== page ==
It’s a different world, with a different set of risks. The current ransomware epidemic has brought the dark web to public attention, but I would urge people to avoid scary hype and keep that threat in proportion. The most active criminal sites are still on the open Internet.
Ryan Floyd: People forget that security impacts sales and engineering, too. It’s an issue that hits every part of the organization.
Alastair Paterson: Yes, and that’s partly why, if you’re attempting to sell to the biggest companies in the world today, you’re sure to be faced with security assurance questionnaire. An answer like, “I don’t have one of those” simply won’t cut it! The big guys are worried about third-party risk. You’re part of their supply chain, and they’re sharing sensitive information with you. How do they know you can be trusted with their data?
To make the sale today, you need some kind of security program in place. The better it is, and the more accreditation you have around it, the quicker you can move through the sales cycle.
Ryan Floyd: Most people think of phishing attacks as largely unsophisticated and easily identifiable. But today, they are very cleverly directed at VIPs and other high-value targets. We know the consequences of phishing attacks can be very severe. How should companies tackle that threat?
Alastair Paterson: With phishing, the level of sophistication has increased significantly. But you’d be surprised at the effectiveness of even the more unsophisticated phishing attacks when they’re carried out at scale. The digital footprints left by companies online can be used against them.
We know there have been a lot of data breaches. In fact, we have a store of 25 billion credentials. Criminals with access to the right information can build that into automated tools and scripts that are readily available online, launching attacks against their target using the credentials released in other data breaches.
VIPs are often targeted with a so-called spearfishing or whaling attack. For example, if criminals know the CEO is on vacation, they could email one of her employees pretending to be the CEO and ask them to transfer some money. If the CEO has intermittent access to their inbox or cell phone outside of the office and is hard to reach, employees may be unable to double-check with them before complying. Attackers re good at making it seem urgent and will research them in advance to make the comms more plausible, even find their favorite sports team or other pastimes to reference in their emails. There are many different ways to build a more convincing case by exploiting the information freely given online.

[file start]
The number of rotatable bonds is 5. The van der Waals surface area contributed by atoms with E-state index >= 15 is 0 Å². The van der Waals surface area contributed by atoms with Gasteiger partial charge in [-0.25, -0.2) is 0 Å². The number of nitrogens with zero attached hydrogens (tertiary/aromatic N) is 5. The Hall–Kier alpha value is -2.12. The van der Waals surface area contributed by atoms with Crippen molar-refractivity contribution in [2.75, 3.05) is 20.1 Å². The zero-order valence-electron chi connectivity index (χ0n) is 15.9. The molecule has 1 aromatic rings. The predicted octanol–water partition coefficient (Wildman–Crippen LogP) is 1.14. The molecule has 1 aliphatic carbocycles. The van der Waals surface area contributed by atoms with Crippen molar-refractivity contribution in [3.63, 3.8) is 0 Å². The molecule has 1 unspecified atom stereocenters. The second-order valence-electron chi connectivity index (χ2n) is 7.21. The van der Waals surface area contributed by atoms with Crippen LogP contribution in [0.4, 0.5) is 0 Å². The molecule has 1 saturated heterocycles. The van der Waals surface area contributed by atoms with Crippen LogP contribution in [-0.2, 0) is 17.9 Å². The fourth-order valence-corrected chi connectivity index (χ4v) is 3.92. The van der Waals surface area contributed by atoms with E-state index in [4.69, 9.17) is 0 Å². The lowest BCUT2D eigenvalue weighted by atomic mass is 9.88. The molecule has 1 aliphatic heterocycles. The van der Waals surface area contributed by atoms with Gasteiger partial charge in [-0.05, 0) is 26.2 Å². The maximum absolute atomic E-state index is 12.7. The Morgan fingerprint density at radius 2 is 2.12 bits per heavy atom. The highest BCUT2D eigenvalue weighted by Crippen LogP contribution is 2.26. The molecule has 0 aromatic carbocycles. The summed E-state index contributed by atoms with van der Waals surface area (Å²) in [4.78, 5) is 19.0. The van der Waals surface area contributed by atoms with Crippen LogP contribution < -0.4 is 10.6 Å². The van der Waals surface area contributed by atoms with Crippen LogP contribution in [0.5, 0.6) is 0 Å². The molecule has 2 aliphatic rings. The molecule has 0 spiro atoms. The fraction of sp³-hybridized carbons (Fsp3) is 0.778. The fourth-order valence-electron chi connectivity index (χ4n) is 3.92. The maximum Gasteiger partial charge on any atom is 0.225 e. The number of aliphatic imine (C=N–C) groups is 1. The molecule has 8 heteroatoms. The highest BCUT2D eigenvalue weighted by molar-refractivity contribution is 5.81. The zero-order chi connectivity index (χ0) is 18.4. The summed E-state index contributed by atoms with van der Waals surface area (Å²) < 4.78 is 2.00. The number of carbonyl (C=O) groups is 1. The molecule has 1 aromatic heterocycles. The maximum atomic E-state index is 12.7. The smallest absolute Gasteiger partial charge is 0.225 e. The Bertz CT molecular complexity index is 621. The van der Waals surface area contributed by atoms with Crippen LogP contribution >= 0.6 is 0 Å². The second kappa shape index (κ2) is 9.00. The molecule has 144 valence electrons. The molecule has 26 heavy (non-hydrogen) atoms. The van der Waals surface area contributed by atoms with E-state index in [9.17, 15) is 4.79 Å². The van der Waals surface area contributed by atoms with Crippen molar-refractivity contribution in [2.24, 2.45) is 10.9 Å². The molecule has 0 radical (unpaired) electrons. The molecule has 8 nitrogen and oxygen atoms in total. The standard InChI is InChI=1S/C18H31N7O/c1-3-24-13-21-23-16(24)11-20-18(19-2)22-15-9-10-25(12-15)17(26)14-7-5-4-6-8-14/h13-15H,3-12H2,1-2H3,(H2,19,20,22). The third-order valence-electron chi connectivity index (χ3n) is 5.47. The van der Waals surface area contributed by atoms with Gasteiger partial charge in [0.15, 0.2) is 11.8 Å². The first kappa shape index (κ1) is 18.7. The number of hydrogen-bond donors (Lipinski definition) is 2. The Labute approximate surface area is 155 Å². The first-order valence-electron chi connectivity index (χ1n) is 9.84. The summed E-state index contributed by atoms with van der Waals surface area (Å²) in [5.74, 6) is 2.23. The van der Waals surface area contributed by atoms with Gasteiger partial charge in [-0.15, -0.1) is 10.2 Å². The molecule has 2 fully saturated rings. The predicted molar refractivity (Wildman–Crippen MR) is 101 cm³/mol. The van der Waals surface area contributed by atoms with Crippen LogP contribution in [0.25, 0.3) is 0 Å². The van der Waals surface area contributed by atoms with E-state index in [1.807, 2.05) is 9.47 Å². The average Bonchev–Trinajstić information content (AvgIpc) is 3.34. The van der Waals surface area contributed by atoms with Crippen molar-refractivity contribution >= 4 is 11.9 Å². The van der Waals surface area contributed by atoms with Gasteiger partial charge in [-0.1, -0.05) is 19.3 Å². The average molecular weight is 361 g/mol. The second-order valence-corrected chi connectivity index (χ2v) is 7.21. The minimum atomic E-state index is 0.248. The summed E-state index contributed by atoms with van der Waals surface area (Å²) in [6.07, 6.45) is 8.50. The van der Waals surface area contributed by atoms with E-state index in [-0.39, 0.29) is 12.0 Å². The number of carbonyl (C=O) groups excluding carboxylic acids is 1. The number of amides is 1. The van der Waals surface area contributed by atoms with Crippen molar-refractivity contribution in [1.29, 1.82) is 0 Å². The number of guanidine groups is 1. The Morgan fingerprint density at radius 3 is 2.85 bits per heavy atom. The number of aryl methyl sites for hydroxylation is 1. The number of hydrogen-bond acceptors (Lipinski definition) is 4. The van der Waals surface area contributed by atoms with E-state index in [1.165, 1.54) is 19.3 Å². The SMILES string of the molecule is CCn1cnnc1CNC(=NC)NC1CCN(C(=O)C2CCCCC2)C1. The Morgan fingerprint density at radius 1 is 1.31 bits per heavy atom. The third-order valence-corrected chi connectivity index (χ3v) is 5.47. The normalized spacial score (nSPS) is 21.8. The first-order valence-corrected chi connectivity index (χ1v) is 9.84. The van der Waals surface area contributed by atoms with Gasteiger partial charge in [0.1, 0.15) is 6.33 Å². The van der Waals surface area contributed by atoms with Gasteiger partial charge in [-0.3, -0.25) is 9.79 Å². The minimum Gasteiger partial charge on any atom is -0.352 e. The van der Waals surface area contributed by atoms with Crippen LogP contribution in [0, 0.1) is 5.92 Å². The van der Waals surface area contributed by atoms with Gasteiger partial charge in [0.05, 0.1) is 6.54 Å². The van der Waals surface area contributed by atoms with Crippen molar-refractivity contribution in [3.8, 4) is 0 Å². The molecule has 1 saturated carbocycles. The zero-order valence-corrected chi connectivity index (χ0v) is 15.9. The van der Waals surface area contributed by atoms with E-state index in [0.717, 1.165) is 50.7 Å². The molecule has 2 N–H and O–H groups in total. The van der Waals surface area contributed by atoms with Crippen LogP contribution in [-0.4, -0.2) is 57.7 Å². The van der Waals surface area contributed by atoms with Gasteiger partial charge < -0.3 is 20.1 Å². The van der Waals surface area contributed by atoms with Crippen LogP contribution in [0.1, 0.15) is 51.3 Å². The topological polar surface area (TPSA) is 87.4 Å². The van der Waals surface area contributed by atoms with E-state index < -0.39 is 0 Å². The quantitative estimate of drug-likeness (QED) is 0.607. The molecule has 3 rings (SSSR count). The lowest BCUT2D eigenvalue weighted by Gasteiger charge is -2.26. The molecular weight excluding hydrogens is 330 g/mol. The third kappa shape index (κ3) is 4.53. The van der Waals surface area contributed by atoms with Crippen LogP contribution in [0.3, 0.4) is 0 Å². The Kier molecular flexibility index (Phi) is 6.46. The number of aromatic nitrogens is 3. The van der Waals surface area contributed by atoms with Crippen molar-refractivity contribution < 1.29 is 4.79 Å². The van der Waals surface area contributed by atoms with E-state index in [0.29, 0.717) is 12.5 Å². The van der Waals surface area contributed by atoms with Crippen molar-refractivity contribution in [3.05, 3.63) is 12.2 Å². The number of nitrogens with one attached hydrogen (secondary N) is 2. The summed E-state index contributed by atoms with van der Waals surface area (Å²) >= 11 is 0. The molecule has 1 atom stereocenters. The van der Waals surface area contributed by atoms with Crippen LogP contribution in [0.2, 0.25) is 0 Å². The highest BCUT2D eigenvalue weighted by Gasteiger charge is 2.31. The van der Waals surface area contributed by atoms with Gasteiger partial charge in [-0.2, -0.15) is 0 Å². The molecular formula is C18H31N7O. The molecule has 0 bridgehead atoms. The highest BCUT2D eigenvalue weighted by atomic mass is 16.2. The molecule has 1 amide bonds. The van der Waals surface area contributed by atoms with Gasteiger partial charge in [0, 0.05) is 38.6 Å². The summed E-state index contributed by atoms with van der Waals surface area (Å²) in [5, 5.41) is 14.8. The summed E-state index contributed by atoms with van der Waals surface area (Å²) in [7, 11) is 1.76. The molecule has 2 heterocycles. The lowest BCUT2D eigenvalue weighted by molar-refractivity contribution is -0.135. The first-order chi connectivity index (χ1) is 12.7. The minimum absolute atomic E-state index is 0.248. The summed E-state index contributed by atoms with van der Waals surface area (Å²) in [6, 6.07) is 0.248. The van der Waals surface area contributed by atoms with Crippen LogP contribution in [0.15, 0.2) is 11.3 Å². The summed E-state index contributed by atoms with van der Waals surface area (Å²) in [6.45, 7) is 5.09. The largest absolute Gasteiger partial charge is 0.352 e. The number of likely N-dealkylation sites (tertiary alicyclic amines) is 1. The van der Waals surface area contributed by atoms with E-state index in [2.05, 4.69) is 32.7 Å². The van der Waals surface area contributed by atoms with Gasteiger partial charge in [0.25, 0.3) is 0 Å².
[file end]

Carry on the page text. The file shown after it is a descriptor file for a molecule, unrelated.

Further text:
We’ve seen some interesting examples. An Italian football club was persuaded to send the transfer fee for a new player to cybercriminals rather than the receiving club. The attacker knew the established format for transfer documents, so they sent a copy with their own bank details.
In another attack on a construction company, criminals approached some low-level accounting people for a list of overdue invoices. The attackers then wrote to all of those creditors, impersonating the debtor but forwarding their own account details, warning them that they were overdue. The targets were rushed and didn’t check. In this way, the bad guys made a ton of money without having to cross the bar of getting the CFO to sign off on a big transaction directly.
Ryan Floyd: I understand that finance is your number one vertical, with tech second. Why is the tech sector so attractive to attackers?
Alastair Paterson: Anybody holding sensitive data is a target. Above all, you need an incident response program in place and to understand your attack surface, your assets, and your infrastructure. You must plan ahead for all eventualities and know what you will do when a breach occurs.